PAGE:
$structure['main']['fields'][] = array('selectbox' => 'Select');
$structure['main']['fields'][] = array('person_id' => 'ID');
$structure['main']['fields'][] = array('first_name' => 'First Name');
$structure['main']['fields'][] = array('last_name' => 'Last Name');
$structure['main']['fields'][] = array('star_sign' => 'Star Sign', 'nosort' => 'y');
$structure['main']['fields'][] = array('pers_type_desc' => 'Person Type');
?>

The selectbox entry does not relate to any field from the database. It is a reserved word which causes a checkbox to be defined in that column with the label 'Select'.

The nosort entry (which can be specified in either of the columns and fields arrays) is optional and will prevent the column label from being displayed as a hyperlink which, when pressed, will cause the data to be sorted on that column.

In some cases it might be useful to display an empty column (no heading, no data), and this can be achieved by inserting a line in any of the following formats:

$structure['main']['fields'][] = array('blank' => '');
$structure['main']['fields'][] = array('null' => '');
$structure['main']['fields'][] = array('' => '');

It is also possible to use some of the field options which have been described previously:

When this information is written out to the XML document it will look something like the following:

  <structure>
    <main id="person">
      <columns>
        <column width="5"/>
        <column width="70"/>
        <column width="100"/>
        <column width="100">/>
        <column width="100" align="center"/>
        <column width="*" align="right"/>
      </columns>
      <row>
        <cell label="Select"/>
        <cell field="selectbox"/>
      </row>
      <row>
        <cell label="ID"/>
        <cell field="person_id"/>
      </row>
      <row>
        <cell label="First Name"/>
        <cell field="first_name"/>
      </row>
      <row>
        <cell label="Last Name"/>
        <cell field="last_name"/>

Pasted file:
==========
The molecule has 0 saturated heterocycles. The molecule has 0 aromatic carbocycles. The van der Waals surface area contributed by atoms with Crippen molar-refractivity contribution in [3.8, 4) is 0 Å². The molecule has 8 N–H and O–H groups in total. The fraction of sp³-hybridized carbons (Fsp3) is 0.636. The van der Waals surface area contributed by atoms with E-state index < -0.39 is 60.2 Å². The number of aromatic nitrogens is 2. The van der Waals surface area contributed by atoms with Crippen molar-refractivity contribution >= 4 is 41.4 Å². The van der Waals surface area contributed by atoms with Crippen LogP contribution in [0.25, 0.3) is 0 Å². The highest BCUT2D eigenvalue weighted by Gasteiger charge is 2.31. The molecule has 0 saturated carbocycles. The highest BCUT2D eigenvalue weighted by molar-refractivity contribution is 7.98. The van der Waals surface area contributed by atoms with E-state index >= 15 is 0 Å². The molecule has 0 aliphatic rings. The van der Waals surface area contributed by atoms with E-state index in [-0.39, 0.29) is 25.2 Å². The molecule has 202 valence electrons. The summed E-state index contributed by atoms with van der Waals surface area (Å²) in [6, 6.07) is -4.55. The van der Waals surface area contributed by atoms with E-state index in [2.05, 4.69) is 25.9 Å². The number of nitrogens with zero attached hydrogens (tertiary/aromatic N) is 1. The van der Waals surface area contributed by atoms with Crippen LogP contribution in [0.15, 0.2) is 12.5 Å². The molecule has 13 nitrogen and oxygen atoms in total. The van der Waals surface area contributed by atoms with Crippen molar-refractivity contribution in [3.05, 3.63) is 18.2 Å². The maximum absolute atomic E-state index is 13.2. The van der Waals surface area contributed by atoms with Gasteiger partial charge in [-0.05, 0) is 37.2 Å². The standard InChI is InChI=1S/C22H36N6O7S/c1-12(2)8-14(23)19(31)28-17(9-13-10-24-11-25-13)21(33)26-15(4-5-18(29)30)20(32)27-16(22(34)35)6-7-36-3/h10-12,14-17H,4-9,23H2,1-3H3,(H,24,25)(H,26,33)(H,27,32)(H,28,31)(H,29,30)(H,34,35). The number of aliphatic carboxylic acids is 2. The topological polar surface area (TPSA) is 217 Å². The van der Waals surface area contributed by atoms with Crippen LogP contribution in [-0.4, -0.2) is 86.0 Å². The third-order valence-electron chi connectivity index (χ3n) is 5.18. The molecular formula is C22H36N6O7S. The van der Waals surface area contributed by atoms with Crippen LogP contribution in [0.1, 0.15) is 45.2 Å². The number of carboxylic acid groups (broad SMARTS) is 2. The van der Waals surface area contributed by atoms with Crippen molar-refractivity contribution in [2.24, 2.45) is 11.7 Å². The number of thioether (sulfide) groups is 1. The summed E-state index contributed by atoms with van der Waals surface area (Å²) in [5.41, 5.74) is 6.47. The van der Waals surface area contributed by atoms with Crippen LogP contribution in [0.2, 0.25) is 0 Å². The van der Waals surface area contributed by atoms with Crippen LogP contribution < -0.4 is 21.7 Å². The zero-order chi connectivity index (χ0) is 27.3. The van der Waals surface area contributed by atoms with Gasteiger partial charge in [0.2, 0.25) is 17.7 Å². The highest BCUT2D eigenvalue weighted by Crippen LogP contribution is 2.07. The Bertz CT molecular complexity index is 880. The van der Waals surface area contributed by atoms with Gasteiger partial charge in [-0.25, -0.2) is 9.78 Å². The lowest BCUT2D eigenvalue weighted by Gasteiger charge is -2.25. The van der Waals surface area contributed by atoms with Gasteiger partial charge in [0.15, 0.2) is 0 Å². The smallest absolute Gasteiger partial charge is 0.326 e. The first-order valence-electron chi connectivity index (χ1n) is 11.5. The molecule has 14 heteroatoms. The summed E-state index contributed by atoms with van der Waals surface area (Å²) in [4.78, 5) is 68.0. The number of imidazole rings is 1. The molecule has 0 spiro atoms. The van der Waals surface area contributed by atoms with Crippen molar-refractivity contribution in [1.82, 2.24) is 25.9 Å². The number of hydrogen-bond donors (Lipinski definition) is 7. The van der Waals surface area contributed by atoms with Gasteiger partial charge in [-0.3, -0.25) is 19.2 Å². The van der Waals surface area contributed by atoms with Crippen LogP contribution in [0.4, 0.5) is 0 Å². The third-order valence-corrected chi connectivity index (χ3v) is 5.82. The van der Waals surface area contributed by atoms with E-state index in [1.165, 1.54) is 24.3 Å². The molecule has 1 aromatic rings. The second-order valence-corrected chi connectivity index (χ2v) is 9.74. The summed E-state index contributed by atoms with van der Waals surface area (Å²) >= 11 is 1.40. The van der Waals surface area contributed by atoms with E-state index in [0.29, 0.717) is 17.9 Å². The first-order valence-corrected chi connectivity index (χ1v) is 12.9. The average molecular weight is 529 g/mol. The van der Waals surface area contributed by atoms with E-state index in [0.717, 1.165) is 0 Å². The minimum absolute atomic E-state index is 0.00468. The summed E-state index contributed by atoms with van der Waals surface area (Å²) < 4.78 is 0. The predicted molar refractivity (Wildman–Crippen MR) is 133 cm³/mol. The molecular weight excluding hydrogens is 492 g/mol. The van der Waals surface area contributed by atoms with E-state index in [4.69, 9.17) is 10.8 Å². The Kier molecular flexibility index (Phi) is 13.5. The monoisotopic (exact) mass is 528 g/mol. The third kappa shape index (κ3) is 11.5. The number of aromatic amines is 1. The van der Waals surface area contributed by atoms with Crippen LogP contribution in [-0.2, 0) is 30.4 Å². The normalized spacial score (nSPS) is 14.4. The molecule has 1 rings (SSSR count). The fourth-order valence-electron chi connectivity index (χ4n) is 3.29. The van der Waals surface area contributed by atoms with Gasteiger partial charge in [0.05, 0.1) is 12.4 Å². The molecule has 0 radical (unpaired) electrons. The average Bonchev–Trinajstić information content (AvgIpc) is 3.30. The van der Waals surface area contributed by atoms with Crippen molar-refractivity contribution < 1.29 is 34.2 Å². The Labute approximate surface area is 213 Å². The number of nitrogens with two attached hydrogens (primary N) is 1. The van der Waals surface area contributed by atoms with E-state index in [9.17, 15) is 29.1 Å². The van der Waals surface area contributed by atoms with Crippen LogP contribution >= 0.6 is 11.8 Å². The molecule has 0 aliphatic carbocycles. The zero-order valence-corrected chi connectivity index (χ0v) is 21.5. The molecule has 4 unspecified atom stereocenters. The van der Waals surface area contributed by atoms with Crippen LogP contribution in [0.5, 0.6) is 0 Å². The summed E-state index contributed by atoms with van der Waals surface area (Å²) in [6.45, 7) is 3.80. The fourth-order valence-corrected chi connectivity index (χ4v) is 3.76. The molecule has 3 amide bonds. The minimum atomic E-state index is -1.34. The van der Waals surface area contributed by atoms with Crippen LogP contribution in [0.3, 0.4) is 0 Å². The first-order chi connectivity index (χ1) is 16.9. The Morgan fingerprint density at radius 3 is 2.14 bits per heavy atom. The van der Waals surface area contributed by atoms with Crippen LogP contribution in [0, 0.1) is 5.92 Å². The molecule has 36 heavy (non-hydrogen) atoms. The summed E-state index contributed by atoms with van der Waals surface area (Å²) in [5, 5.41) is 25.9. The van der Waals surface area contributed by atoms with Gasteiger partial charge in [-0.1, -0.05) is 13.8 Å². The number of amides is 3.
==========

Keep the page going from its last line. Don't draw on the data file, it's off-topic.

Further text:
</row>
      <row>
        <cell label="Star Sign"/>
        <cell field="star_sign" nosort='y'/>
      </row>
      <row>
        <cell label="Person Type"/>
        <cell field="pers_type_desc"/>
      </row>
    </main>
  </structure>

Although the contents of the screen structure file is fixed it is possible to make temporary amendments before it is used to build the HTML output. Please refer to the following:

There are more details available in the RADICORE Infrastructure guide.


XML data

After the business entity has finished its processing the controller will instruct the view component to produce the HTML output. It does this by putting all the relevant data into an XML document. This data comes from the following sources:

This document will then be transformed into HTML.

There are more details available in the RADICORE Infrastructure guide.


XSL transformation

This is a standard process by which an XML document is transformed into HTML output using instructions contained within an XSL Stylesheet. This process is performed at the web server end by default, but it is also possible for it to be performed within the client browser, thus reducing the load on the server.

There are more details available in the RADICORE Infrastructure guide.


HTML output

This is the document which is sent back to the client's browser is response to the request. Its content should conform to the (X)HTML specification which is supervised by the World Wide Web Consortium.

There are more details available in the RADICORE Infrastructure guide.


XSL Stylesheet

The framework contains a series of reusable XSL stylesheets each of which will present the data in one of the structures described in Transaction Patterns for Web Applications. These stylesheets are reusable because of one simple fact - none of them contain any hard-coded table or field names. Precise details of which elements from the XML file are to be displayed where are provided within the XML file itself from data obtained from a screen structure script which is placed into the <structure> element. This is a great improvement over my original software which required a separate version of a stylesheet for each component.